Hirschfeld-Eddy-Stiftung Projekte Veranstaltungen

Fighting for LGBTIQ+ inclusion in Rwanda’s deeply religious society


Over the past few months, across East Africa, there has been an increased crackdown on the rights and freedoms of LGBTIQ+ communities. Countries such as Uganda, Kenya, Burundi, Tanzania, and Ethiopia have successfully passed repressive legislation and/or witnessed an increased number of arrests of LGBTIQ+ persons.

While LGBTIQ+ persons and communities in Rwanda, another East African country, enjoy certain legal protections (largely due to the country’s Constitution prohibiting any form of discrimination), the country’s sexual and gender minorities are still subjected to various forms of discrimination and are often vilified and scapegoated by the religious leaders and some non-informed persons about sexual diversity from the society (Majority have limited information).

In a recently held webtalk put together by the Hirschfeld-Eddy-Foundation, Reverend with the Inclusive Mission for Health and Hope (IMHH), said that “religions, through public opinion, feed the inherent abuses of human rights in the social and political life of the country”.

By way of example, the Reverend noted that, in 2007, the Archbishop of the Episcopal Church of Rwanda said: “Sexuality can only be expressed within the limits of marriage between a man and a woman”.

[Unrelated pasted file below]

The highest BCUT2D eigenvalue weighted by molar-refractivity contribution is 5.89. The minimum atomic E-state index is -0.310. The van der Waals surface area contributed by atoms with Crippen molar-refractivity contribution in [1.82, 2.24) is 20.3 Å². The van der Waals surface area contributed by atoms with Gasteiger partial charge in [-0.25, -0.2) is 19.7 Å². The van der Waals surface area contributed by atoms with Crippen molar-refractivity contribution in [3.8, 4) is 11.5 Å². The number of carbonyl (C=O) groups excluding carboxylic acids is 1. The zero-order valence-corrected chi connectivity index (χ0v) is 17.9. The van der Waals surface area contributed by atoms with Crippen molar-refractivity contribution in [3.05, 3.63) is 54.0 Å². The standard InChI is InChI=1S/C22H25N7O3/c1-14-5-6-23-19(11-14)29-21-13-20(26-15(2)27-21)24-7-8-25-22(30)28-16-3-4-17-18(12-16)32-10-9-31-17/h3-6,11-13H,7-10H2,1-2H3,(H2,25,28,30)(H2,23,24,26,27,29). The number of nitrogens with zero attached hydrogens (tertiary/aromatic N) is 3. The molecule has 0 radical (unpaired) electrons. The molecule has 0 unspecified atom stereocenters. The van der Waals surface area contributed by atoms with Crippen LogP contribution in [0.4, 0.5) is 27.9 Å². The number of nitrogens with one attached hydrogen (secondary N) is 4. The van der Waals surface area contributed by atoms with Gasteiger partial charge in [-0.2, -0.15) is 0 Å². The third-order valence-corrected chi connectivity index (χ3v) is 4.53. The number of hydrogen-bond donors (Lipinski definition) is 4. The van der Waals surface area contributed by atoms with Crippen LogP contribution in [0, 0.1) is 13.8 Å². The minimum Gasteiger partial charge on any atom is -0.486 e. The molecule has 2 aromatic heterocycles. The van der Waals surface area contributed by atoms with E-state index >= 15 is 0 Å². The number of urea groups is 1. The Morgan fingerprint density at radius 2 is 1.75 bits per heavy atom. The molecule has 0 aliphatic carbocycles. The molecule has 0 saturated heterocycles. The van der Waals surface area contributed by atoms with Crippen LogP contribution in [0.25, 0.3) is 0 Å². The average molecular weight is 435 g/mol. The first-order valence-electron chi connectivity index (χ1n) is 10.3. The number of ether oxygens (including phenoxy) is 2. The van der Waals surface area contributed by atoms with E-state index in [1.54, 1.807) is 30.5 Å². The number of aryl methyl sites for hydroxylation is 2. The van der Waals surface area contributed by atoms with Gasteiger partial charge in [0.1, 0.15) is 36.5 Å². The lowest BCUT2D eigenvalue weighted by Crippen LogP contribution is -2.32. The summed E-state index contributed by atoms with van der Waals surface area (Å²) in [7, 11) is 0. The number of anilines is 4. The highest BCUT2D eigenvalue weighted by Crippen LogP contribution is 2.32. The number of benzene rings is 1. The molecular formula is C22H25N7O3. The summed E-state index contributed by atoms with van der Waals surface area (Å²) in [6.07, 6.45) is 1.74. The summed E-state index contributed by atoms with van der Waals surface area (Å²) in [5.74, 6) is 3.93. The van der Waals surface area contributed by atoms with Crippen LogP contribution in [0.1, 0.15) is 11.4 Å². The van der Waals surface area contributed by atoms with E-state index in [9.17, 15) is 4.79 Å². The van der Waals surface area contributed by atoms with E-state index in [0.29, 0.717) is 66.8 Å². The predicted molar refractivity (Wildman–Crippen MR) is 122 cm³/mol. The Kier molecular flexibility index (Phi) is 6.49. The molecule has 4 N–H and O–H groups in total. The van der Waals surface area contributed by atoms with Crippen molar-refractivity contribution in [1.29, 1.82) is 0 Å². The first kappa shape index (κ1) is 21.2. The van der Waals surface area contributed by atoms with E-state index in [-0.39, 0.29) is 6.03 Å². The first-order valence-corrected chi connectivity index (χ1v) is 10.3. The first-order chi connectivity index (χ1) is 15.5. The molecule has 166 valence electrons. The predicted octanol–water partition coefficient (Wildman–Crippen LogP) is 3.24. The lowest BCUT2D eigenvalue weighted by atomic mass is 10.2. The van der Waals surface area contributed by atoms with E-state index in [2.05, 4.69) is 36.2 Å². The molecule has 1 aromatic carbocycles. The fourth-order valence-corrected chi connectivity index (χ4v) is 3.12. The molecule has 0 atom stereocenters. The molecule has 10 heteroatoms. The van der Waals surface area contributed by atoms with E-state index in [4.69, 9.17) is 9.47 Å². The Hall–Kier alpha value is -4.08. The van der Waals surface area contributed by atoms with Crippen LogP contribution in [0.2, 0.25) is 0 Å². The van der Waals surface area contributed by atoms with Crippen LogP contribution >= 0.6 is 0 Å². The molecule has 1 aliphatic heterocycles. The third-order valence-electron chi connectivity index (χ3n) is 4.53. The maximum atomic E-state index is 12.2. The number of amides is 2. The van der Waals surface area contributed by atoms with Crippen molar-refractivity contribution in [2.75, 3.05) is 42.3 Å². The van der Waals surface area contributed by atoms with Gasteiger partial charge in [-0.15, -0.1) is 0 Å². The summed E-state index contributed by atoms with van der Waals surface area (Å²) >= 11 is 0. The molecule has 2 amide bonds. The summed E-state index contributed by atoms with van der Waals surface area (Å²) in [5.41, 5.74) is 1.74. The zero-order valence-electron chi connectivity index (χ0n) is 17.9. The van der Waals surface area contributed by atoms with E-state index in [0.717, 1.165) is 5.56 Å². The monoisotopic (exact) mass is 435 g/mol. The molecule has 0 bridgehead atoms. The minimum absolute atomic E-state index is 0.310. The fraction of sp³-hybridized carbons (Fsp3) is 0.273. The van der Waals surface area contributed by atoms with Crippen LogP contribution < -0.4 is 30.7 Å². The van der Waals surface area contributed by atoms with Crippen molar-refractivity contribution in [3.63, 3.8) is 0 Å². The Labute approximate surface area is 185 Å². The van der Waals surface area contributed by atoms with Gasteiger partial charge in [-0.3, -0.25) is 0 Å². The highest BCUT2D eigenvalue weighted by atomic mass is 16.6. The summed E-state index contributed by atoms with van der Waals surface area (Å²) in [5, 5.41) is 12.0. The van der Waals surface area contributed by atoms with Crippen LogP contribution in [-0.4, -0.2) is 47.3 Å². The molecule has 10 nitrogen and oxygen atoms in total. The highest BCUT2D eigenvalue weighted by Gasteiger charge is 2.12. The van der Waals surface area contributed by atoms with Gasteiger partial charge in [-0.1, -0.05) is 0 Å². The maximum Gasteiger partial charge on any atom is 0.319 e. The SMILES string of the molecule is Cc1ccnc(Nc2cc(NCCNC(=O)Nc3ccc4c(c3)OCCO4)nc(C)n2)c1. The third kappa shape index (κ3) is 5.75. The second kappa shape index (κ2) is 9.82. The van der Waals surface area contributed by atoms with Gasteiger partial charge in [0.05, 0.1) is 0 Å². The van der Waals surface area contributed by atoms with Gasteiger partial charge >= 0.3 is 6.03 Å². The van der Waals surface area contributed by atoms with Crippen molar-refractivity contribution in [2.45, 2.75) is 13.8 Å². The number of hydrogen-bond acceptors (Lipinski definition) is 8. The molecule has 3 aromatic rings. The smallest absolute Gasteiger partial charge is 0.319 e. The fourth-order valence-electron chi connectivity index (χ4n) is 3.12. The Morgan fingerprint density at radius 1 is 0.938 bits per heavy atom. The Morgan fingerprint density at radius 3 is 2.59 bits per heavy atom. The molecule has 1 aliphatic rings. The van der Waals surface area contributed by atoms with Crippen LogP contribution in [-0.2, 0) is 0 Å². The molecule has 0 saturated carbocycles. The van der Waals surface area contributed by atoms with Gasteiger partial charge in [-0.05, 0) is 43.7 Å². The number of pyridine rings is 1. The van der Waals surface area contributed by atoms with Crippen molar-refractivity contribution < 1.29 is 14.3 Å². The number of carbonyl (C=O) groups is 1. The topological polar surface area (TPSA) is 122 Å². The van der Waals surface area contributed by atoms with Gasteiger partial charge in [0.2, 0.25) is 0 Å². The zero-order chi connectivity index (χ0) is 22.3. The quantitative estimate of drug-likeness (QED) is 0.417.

The Reverend added that “LGBTIQ+ people are often considered like bearers of misfortune, without morals and without ties to Rwandan culture”.

This culture and false Bible teachings have been embedded in the minds of people. To the extent that they do not consider [LGBT] people as human beings,” he said.

Added to this, he said, activists and organisations who campaign for LGBTIQ+ rights are “frequently labelled as ungodly and ‘un-African’”.

It is within this religiously conservative context that IMHH is functioning

A non-governmental organisation, IMHH was founded in 2018 by people made up of “sexual minorities, pastors and others” who are passionate about redressing the challenges faced by people living with HIV, sexual and gender minorities and other marginalised people.

The organisation’s work focuses on capacity-building of its members in LGBTIQ+ rights (and human rights more broadly), advocacy among clergy and broader society of the rights of LGBTIQ+ persons, health insurance payment, and economic empowerment of marginalised people.